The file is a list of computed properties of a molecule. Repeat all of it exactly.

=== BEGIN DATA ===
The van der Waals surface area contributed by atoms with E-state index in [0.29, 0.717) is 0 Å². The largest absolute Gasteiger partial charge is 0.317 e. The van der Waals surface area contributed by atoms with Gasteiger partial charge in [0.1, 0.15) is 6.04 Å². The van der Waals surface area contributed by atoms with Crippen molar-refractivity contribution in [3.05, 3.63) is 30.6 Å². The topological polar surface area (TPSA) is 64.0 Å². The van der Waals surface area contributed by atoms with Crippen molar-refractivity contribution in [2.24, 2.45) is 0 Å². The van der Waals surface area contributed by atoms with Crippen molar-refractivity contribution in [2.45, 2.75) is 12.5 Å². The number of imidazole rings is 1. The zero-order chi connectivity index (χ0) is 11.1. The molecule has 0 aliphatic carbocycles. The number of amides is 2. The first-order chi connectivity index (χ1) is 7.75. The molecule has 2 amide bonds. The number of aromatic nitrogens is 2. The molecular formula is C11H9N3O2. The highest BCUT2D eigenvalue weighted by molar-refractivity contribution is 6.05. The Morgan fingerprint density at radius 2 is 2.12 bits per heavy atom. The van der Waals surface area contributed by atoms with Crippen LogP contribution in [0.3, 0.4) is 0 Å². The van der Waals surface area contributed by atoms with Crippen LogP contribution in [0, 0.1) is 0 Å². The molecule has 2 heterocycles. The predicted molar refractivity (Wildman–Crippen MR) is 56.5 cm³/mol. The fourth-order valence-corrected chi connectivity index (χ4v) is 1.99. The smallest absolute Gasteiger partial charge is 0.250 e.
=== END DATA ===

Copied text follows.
The van der Waals surface area contributed by atoms with E-state index in [0.29, 0.717) is 0 Å². The largest absolute Gasteiger partial charge is 0.317 e. The van der Waals surface area contributed by atoms with Gasteiger partial charge in [0.1, 0.15) is 6.04 Å². The van der Waals surface area contributed by atoms with Crippen molar-refractivity contribution in [3.05, 3.63) is 30.6 Å². The topological polar surface area (TPSA) is 64.0 Å². The van der Waals surface area contributed by atoms with Crippen molar-refractivity contribution in [2.24, 2.45) is 0 Å². The van der Waals surface area contributed by atoms with Crippen molar-refractivity contribution in [2.45, 2.75) is 12.5 Å². The number of imidazole rings is 1. The zero-order chi connectivity index (χ0) is 11.1. The molecule has 0 aliphatic carbocycles. The number of amides is 2. The first-order chi connectivity index (χ1) is 7.75. The molecule has 2 amide bonds. The number of aromatic nitrogens is 2. The molecular formula is C11H9N3O2. The highest BCUT2D eigenvalue weighted by molar-refractivity contribution is 6.05. The Morgan fingerprint density at radius 2 is 2.12 bits per heavy atom. The van der Waals surface area contributed by atoms with Crippen LogP contribution in [0.3, 0.4) is 0 Å². The van der Waals surface area contributed by atoms with Crippen LogP contribution in [0, 0.1) is 0 Å². The molecule has 2 heterocycles. The predicted molar refractivity (Wildman–Crippen MR) is 56.5 cm³/mol. The fourth-order valence-corrected chi connectivity index (χ4v) is 1.99. The smallest absolute Gasteiger partial charge is 0.250 e.